As part of my continual process of settling into this new place (the Bay), I have begun riding my bike again. I have more and more things to get to, and the bike always seems to be better option than driving, or even public transit (although sometimes bikes and transit join forces for a super-hero of transportation efficiency-joy). Now, I’d like to get out of the way right off the bat that I am no longer interested, personally, in riding my bike as a way of working hard. I’d much rather throw a bar or a kettlebell around, or explore movements beyond my comfort zone (gymnastics, martial arts, sport, dance, etc.), if I want a training effect. I know some people who do enjoy this way of challenging their fitness, and I applaud them for it! It’s just not for me.
However, this should in no way imply that I have something against bikes in general--quite the opposite. I get on my bike for one reason or another almost every day, and have for a few years now. This post is about why.
1. Mega cost- and time-efficient: Like most things, a commute shows it’s true colors only after consistent observation over long spans of time. And biking wins out for almost all of us.
First, while I know there are folks out there who measure their commute in hours, not minutes (poor souls), I think it should be a major goal for all of us to try to live closer to where we work. Mr. Money Mustache has written extensively and hilariously about this, but mostly it’s better for our bank accounts, our happiness, and our communities when we live and work in the same vicinity.
So living nearby takes care of the main time-suck of sitting in your car or some train/bus. But even having to start your car for at all, even for a 2 mile zip up the road, ends up being a totally shitty way to spend money. I’ll let you check Mr. MM for the numbers, but I just feel like any amount is money I don’t get back.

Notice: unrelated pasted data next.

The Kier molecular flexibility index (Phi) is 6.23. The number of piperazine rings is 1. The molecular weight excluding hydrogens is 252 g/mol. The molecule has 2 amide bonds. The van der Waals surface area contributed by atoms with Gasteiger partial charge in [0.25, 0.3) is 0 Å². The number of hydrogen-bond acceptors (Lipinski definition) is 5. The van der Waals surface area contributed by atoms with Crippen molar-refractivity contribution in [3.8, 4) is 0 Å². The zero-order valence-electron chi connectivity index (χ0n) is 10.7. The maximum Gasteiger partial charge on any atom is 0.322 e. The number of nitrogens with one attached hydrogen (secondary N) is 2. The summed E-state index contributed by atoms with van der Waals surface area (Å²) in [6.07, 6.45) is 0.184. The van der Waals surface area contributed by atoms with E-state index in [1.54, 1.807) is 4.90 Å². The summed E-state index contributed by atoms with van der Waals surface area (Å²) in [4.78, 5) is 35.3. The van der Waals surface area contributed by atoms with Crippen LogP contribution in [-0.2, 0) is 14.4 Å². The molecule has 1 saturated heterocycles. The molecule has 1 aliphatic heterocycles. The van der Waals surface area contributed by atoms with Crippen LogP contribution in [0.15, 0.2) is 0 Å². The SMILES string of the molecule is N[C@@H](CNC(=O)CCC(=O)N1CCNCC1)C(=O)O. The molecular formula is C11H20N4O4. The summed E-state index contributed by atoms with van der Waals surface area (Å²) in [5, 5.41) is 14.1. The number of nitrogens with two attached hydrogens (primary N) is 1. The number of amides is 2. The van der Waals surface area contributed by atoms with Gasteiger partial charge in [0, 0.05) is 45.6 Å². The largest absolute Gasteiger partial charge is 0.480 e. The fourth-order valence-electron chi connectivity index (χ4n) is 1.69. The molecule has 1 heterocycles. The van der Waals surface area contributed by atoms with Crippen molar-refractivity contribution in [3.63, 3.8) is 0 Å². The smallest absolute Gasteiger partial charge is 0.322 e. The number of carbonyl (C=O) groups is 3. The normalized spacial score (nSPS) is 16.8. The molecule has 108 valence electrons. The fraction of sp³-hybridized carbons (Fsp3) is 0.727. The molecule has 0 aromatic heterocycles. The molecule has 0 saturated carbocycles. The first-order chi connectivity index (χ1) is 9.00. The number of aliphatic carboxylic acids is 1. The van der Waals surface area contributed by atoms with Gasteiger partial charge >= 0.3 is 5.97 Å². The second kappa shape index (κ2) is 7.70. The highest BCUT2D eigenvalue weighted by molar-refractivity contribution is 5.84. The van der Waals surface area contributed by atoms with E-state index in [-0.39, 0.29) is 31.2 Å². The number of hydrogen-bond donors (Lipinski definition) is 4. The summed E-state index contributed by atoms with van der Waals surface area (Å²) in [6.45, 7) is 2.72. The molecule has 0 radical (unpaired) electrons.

This becomes especially apparent when you realize it doesn’t need to be this way. Getting on a bike to ride 2 - 5 miles to work one-way will take you between 10 and 45 minutes (a totally reasonable commute time in car-speak; any longer and public transit fits in nicely with your biking), cost you almost nothing (purchase and repair costs end up being in the cents/ride), and have major upsides (discussed below) even beyond, you know, getting you where you're going.
Oh, and one other note for all you cold-weather debbie-downers: any regular bike commuter will tell you that other than making sure you arrive dry and that your ears and hands are warm, biking in inclement/cold weather is actually pretty enjoyable. Of course, this means a little steeper investment for cold-weather folks, but you would be committing to higher car-care costs living in the snow, etc. anyway.
2. Cheap cardio: One of the real joys of working at a commercial gym (and one particularly good at getting newbies without much confidence to come in) was getting to positively impact peoples’ notions about cardio work. Now for a long time, people took the “cardio base” concept to mean “cardio fundamental,” and therefore “most important,” or “when I only have a few minutes I’ll get some cardio in.” Since that is pretty far from the truth (especially the last part), I made many new connections with clients just by talking to them about the greater benefits that came from strength training and intense conditioning.
But even after writing them programs that got them huffing and puffing and getting strong, inevitably they would ask--between gasps--about cardio, as in, “But when do I do cardio?” The-not-so-obvious answer is “ALL THE TIME!”
And I meant that both literally and facetiously. First, any time you are alive (which I really advocate for with all my clients :) your heart is pumping the product of your lungs' work (air) all around your body and back out. You are doing aerobic (cardio) work. Then, when you layer challenging tasks on top of that, like deadlifts, squats, sprints, sled work, kettlebells, etc. your cardiac system has to work extra hard just to get you back to the normal state (when you’re doing cardio). Martin Rooney speaks very passionately about why this type of training is so effective.